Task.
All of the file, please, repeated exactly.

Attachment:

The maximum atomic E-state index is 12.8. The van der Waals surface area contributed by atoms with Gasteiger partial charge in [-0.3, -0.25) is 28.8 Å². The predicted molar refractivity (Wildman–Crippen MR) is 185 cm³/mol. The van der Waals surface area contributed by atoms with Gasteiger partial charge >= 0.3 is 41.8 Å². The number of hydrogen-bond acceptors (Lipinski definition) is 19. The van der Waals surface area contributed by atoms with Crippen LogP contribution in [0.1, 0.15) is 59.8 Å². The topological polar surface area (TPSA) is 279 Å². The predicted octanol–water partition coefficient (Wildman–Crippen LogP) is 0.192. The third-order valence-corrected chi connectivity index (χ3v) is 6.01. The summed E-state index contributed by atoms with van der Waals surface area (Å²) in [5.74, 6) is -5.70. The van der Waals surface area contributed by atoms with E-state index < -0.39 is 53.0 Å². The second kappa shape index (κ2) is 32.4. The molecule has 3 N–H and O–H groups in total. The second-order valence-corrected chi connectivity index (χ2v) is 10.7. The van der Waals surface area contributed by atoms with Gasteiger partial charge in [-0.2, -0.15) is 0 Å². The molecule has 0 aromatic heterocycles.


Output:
The maximum atomic E-state index is 12.8. The van der Waals surface area contributed by atoms with Gasteiger partial charge in [-0.3, -0.25) is 28.8 Å². The predicted molar refractivity (Wildman–Crippen MR) is 185 cm³/mol. The van der Waals surface area contributed by atoms with Gasteiger partial charge >= 0.3 is 41.8 Å². The number of hydrogen-bond acceptors (Lipinski definition) is 19. The van der Waals surface area contributed by atoms with Crippen LogP contribution in [0.1, 0.15) is 59.8 Å². The topological polar surface area (TPSA) is 279 Å². The predicted octanol–water partition coefficient (Wildman–Crippen LogP) is 0.192. The third-order valence-corrected chi connectivity index (χ3v) is 6.01. The summed E-state index contributed by atoms with van der Waals surface area (Å²) in [5.74, 6) is -5.70. The van der Waals surface area contributed by atoms with E-state index < -0.39 is 53.0 Å². The second kappa shape index (κ2) is 32.4. The molecule has 3 N–H and O–H groups in total. The second-order valence-corrected chi connectivity index (χ2v) is 10.7. The van der Waals surface area contributed by atoms with Gasteiger partial charge in [-0.2, -0.15) is 0 Å². The molecule has 0 aromatic heterocycles.